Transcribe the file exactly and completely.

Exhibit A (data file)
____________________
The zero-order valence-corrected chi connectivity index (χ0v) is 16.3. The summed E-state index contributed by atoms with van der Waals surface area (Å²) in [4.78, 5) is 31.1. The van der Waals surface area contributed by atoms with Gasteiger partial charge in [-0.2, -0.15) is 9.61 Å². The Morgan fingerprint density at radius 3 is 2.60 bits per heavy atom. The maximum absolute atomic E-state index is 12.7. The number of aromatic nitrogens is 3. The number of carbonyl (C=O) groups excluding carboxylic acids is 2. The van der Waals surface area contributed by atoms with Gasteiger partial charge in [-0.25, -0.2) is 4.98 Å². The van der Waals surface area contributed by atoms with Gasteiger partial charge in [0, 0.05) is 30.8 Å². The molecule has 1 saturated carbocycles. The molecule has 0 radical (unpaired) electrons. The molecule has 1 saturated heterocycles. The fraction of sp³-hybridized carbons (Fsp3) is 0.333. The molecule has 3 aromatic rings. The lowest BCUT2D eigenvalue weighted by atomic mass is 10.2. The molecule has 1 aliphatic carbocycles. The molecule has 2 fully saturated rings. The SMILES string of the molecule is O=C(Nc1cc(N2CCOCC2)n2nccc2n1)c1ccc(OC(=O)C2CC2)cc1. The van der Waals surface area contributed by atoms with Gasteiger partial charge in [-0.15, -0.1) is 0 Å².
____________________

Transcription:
The zero-order valence-corrected chi connectivity index (χ0v) is 16.3. The summed E-state index contributed by atoms with van der Waals surface area (Å²) in [4.78, 5) is 31.1. The van der Waals surface area contributed by atoms with Gasteiger partial charge in [-0.2, -0.15) is 9.61 Å². The Morgan fingerprint density at radius 3 is 2.60 bits per heavy atom. The maximum absolute atomic E-state index is 12.7. The number of aromatic nitrogens is 3. The number of carbonyl (C=O) groups excluding carboxylic acids is 2. The van der Waals surface area contributed by atoms with Gasteiger partial charge in [-0.25, -0.2) is 4.98 Å². The van der Waals surface area contributed by atoms with Gasteiger partial charge in [0, 0.05) is 30.8 Å². The molecule has 1 saturated carbocycles. The molecule has 0 radical (unpaired) electrons. The molecule has 1 saturated heterocycles. The fraction of sp³-hybridized carbons (Fsp3) is 0.333. The molecule has 3 aromatic rings. The lowest BCUT2D eigenvalue weighted by atomic mass is 10.2. The molecule has 1 aliphatic carbocycles. The molecule has 2 fully saturated rings. The SMILES string of the molecule is O=C(Nc1cc(N2CCOCC2)n2nccc2n1)c1ccc(OC(=O)C2CC2)cc1. The van der Waals surface area contributed by atoms with Gasteiger partial charge in [-0.15, -0.1) is 0 Å².